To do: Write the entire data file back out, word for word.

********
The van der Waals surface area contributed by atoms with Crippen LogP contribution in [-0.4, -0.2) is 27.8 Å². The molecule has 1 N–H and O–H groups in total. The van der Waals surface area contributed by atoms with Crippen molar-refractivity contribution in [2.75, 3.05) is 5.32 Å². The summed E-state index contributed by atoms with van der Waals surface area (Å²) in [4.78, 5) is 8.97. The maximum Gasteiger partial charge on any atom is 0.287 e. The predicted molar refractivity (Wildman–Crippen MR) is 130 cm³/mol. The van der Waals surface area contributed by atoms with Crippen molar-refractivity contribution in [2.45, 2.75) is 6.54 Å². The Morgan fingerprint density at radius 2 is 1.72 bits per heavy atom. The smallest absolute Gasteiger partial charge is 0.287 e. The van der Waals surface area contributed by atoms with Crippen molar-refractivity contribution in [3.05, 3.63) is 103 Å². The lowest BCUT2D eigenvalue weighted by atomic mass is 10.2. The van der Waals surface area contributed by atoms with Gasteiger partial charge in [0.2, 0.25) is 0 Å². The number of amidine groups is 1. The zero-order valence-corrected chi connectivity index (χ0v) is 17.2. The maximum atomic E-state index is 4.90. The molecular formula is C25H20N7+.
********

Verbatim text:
The van der Waals surface area contributed by atoms with Crippen LogP contribution in [-0.4, -0.2) is 27.8 Å². The molecule has 1 N–H and O–H groups in total. The van der Waals surface area contributed by atoms with Crippen molar-refractivity contribution in [2.75, 3.05) is 5.32 Å². The summed E-state index contributed by atoms with van der Waals surface area (Å²) in [4.78, 5) is 8.97. The maximum Gasteiger partial charge on any atom is 0.287 e. The predicted molar refractivity (Wildman–Crippen MR) is 130 cm³/mol. The van der Waals surface area contributed by atoms with Crippen molar-refractivity contribution in [2.45, 2.75) is 6.54 Å². The Morgan fingerprint density at radius 2 is 1.72 bits per heavy atom. The smallest absolute Gasteiger partial charge is 0.287 e. The van der Waals surface area contributed by atoms with Crippen molar-refractivity contribution in [3.05, 3.63) is 103 Å². The lowest BCUT2D eigenvalue weighted by atomic mass is 10.2. The van der Waals surface area contributed by atoms with Gasteiger partial charge in [0.2, 0.25) is 0 Å². The number of amidine groups is 1. The zero-order valence-corrected chi connectivity index (χ0v) is 17.2. The maximum atomic E-state index is 4.90. The molecular formula is C25H20N7+.